So with that Freudian slip we know that YOU choose not to like it and are trying to use your influential position to push that dislike as a acceptable position to others. Many, many "influencers" in today's society try to push that garbage, "I don't like it, therefore nobody should!" on others all the time - heck, it's the modus operandi to a lot of today's social and news media.

        Just own up to it: you don't like Ms. Jackson's music and wish to [openly] communicate this dislike to others. At least be honest in your intentions and people can then accept, or dismiss, your personal agenda inside the balance of the story.

        1. John Brown (no body) Silver badge

          Re: No. I'm calling you out on your Freudian slip

          It may well be true that the poster simply hates Janet Jacksons music, or at least doesn't like it. That still doesn't make it a racist or gender-based comment. At worst, the evidence may point to it being a Janet Jackonist comment.

          1. Snake Silver badge

            Re: No. I'm calling you out on your Freudian slip

            I'll agree with that, just because you don't like Janet Jackson doesn't mean, in any measure, that you do so because of her race or gender. You just may not like the genre / sound of the music.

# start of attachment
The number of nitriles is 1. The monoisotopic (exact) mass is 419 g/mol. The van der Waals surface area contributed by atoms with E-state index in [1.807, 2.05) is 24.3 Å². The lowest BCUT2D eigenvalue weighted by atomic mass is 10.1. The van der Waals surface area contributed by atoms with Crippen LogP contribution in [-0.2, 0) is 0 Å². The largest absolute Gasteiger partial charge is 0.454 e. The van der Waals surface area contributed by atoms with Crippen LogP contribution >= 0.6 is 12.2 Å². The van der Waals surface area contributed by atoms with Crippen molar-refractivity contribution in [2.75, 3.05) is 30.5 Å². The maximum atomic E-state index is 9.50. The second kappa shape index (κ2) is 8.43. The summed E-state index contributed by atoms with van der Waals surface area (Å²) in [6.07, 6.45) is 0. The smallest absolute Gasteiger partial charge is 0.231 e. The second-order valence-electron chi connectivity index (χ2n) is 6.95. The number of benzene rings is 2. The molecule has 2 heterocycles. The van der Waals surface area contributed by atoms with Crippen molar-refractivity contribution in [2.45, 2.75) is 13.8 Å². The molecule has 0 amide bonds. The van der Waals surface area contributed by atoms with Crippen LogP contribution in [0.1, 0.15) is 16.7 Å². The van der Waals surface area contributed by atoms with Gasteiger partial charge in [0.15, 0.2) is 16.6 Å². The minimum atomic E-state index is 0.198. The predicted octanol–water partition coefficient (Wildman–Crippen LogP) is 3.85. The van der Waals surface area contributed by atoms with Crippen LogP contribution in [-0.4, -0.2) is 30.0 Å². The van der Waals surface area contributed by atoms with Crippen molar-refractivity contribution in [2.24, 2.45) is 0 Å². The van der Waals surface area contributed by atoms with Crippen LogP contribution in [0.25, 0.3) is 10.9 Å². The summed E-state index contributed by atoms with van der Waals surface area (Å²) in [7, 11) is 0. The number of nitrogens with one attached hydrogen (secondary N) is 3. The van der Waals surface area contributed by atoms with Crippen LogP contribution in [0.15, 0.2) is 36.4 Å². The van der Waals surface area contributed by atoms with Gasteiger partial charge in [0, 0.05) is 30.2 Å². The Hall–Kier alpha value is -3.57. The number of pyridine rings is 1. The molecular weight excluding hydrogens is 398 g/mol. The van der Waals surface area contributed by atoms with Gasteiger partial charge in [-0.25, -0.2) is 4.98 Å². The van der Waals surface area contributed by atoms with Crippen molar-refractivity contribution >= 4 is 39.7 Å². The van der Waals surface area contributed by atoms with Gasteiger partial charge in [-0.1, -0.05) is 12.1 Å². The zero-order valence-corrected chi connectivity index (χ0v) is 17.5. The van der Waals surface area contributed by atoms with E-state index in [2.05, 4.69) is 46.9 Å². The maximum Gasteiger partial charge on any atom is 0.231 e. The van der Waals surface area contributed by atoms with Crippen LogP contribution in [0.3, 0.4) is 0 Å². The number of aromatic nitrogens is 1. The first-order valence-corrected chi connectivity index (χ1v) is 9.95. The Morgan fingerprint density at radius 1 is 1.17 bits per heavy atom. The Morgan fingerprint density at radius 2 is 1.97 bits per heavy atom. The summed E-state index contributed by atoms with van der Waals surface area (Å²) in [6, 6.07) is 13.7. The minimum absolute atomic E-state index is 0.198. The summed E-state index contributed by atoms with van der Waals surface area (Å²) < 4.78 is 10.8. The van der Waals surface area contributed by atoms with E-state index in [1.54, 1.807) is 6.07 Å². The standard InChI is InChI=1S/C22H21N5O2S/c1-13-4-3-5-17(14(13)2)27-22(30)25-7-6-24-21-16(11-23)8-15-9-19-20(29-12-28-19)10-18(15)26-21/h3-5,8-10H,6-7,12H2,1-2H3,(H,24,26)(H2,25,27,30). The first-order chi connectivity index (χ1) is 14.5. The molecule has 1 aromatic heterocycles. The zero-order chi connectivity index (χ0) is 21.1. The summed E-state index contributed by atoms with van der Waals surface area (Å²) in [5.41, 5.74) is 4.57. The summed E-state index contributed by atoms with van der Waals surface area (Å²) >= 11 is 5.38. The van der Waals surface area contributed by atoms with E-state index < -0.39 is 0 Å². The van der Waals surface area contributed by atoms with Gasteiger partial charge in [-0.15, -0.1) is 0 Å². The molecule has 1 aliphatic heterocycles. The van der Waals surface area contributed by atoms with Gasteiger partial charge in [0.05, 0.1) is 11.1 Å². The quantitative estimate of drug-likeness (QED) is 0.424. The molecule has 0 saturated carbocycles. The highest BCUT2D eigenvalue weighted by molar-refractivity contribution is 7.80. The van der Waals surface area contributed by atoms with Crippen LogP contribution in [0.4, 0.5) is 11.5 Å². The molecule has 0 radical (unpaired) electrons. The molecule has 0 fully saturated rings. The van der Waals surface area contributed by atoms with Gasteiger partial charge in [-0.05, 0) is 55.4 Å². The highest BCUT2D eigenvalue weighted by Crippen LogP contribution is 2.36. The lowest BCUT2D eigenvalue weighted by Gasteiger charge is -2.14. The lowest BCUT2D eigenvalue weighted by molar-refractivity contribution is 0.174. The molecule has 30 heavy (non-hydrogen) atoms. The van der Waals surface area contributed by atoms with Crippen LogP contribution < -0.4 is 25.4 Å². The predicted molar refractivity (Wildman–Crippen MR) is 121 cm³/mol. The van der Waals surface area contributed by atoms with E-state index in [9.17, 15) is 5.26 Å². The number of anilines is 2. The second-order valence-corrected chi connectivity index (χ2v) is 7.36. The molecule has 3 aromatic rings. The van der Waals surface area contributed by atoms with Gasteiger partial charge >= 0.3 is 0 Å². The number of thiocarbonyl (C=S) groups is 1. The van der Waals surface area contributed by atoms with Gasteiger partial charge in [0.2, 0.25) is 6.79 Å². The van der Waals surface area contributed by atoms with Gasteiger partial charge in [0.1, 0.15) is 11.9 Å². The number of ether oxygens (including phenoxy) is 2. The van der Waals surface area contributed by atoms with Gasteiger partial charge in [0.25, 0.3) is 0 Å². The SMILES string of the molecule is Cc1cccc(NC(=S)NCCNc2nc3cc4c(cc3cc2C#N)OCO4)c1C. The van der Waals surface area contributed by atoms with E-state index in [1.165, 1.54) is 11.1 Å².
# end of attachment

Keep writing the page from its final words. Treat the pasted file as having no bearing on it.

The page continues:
Still, the author hides his personal bias against Janet Jackson with 'weasel words' rather than let readers openly know his stance, and therefore why he/she might be so thrilled to cover such a story. I've simply grown tired of this personal yet hidden agenda in many media outlets (it is especially vivid in the motorcycle reviewer realm), I've been seeing it for way over a decade now, and I'm calling it out. If you have a bias against the object / person being covered, either expose your bias openly or simply don't cover the story at all.

    2. anthonyhegedus Silver badge

      Re: Lay off Janet

      You're trolling, right? The only subjective thing written in that article is where the author wrote 'the song isn't THAT bad'. Anti-black? Are you one of those people who looks for AND successfully finds racism wherever you see fit?

      1. John 73

        Re: Lay off Janet

        Actually, I particularly noted the phrase: "hardly anybody listens to Janet Jackson anymore." Which is absolutely untrue.

        1. TheProf

          Re: Lay off Janet

          I saw her on 'Top Of The Pops' last, err, 2004?

          1. John 73

            Re: Lay off Janet

            Top of the Pops stopped in 2006...

            1. Anonymous Coward
              Anonymous Coward

              Re: Lay off Janet

              Not my type of music, but I thought her biggest moment was that wardrobe malfunction at the Super bowl?

              1. John 73

                Re: Lay off Janet